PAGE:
It’s been a brutal week. I had two sets of papers to return, one last Thursday and then again yesterday. Those of you who already know what that’s like don’t need to hear any more from me on the subject, but if you don’t let me just say this: Hell is grading papers, perhaps while watching Shirley Temple movies.
Let me tell you something, though: it was such a beautiful dawn this morning. As I was typing away on my Henry Morton Stanley chapter, I watched the sun melt the darkness and ease its way into the edge of sight from my window, and when I opened the door to sally forward into the day, the smell of outside practically lifted me off my feet. This place is something special, just cool and wet and misty enough to make the sun and never-ending summer what they are, which there aren’t words to describe. And as I was riding my bicycle through that inexplicably warm morning breeze, smelling the impossible fecundity of California in October which my midwestern instincts insist are a grace from providence, I was awfully goddamn happy.
Henry Morton Stanley on what it’s like to have a fever and get over it:
“Oh! the racking anguish of body that a traveller in Africa must undergo! Oh! the spite, the fretfulness, the vexation which the horrible phantasmagoria of diabolisms induce! The utmost patience fails to appease, the most industrious attendance fails to gratify, the deepest humility displeases. During these terrible transitions, which induce fierce distraction, Job himself would become irritable, insanely furious, and choleric. A man in such a state regards himself as the focus of all miseries.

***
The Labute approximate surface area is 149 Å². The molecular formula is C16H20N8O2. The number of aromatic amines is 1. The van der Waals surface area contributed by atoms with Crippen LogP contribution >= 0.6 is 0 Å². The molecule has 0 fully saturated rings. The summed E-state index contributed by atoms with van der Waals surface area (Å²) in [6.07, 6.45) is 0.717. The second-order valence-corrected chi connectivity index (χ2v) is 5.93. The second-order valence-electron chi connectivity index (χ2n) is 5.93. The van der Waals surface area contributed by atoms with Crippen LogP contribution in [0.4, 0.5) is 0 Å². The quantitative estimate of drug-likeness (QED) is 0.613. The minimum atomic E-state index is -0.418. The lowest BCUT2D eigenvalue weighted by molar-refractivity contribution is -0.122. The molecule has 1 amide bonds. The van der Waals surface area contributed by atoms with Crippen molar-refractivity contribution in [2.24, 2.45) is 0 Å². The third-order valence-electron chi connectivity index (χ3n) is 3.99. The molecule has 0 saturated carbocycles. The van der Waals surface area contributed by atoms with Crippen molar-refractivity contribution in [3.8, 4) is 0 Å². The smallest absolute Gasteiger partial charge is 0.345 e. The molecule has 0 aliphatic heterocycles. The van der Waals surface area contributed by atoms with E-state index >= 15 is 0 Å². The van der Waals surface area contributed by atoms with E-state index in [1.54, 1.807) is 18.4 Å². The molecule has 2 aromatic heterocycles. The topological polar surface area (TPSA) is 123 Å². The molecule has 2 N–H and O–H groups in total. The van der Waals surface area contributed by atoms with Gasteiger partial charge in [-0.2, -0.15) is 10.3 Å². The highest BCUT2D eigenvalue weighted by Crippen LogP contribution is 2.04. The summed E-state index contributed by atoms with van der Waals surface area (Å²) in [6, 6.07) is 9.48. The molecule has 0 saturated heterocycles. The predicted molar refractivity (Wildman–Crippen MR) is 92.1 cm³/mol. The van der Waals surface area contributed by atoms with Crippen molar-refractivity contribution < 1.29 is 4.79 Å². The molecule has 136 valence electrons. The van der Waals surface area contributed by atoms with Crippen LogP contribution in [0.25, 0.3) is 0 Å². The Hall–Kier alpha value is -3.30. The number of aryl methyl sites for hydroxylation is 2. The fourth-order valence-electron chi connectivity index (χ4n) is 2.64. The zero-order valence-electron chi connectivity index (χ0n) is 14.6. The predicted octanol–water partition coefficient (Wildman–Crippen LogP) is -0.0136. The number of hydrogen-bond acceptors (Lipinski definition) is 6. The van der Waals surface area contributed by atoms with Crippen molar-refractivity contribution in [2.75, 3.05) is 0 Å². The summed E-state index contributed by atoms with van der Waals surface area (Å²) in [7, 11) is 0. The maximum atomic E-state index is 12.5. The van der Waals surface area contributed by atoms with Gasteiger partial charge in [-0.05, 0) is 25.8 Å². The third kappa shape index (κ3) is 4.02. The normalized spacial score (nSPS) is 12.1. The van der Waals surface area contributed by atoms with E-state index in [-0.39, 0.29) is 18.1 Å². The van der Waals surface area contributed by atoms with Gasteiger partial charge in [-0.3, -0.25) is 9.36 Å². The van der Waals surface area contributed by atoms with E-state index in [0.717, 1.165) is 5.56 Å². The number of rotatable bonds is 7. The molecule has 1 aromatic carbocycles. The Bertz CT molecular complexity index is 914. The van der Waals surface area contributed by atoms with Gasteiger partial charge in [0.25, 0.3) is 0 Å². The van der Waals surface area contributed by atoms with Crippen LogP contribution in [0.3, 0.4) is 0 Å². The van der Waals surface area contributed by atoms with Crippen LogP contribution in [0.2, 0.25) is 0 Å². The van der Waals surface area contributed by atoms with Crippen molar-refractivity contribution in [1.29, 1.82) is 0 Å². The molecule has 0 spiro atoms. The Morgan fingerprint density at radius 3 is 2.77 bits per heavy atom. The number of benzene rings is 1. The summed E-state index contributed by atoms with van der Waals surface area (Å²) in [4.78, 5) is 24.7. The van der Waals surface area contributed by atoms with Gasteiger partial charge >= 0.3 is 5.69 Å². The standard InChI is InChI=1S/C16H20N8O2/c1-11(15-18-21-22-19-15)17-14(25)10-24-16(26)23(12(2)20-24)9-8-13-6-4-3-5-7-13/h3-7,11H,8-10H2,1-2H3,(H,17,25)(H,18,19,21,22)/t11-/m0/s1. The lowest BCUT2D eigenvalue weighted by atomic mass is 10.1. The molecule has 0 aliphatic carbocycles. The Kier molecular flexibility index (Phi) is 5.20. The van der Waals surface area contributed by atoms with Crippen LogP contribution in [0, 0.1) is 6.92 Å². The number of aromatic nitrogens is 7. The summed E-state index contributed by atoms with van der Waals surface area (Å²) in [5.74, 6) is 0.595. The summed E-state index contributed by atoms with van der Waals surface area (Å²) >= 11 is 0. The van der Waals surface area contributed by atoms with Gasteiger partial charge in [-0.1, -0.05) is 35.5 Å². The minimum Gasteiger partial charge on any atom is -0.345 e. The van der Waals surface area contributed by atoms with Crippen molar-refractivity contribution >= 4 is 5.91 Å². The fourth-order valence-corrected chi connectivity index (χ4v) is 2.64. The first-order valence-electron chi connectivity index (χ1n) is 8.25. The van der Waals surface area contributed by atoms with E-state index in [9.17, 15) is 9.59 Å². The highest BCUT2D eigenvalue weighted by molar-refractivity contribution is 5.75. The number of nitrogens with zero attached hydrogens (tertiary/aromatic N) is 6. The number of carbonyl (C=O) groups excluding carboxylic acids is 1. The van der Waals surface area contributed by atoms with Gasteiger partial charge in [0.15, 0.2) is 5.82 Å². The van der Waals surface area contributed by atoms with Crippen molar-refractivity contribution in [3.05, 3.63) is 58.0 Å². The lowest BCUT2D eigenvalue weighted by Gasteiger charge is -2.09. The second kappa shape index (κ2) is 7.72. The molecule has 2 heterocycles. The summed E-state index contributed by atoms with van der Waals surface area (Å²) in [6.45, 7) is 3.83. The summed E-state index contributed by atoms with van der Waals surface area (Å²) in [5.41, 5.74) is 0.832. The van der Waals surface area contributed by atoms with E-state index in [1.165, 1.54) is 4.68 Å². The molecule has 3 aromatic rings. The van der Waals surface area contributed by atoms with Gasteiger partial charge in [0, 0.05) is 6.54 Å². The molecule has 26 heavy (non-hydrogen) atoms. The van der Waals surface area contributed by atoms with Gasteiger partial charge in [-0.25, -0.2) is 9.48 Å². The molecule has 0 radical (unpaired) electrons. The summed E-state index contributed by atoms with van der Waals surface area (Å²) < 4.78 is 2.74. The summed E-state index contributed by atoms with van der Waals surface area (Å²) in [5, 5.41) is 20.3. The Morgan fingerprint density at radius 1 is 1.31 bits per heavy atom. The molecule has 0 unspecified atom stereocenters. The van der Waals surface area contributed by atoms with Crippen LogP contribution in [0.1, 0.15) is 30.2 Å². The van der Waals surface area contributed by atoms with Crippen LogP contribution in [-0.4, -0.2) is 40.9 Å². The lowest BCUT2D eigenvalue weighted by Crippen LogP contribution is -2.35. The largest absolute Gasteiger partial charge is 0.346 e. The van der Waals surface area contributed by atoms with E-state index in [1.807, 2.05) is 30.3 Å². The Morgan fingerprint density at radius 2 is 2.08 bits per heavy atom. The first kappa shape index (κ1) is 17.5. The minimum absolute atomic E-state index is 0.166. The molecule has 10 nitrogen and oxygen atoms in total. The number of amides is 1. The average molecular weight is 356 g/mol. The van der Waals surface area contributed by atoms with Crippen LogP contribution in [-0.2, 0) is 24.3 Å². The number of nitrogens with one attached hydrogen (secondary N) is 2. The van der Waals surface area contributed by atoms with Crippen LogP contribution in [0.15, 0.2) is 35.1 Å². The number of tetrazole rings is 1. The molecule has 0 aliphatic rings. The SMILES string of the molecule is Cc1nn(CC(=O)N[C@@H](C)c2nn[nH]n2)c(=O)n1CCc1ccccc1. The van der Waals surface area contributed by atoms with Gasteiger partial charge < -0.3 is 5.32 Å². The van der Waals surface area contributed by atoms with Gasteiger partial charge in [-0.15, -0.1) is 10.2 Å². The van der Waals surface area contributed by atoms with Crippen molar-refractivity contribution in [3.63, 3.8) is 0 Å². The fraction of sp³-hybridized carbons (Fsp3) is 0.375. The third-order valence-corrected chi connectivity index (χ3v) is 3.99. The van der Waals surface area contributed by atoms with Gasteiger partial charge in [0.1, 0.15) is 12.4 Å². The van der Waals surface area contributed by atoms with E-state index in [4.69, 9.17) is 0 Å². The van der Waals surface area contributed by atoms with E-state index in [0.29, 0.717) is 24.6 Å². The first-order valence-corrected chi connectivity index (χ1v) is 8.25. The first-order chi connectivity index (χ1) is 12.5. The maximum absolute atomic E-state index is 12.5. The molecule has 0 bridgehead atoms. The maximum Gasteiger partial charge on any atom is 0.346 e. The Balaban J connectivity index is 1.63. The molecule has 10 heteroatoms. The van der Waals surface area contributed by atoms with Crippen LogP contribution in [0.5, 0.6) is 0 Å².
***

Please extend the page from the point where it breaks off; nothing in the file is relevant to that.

When recovered, he feels chastened, becomes urbane and ludicrously amiable, he conjures up fictitious delights from all things which, but yesterday, possessed for him such awful portentous aspects. His men he regards with love and friendship; whatever is trite he views with ecstasy. Nature appears charming; in the dead woods and monotonous forest his mind becomes overwhelmed with delight.”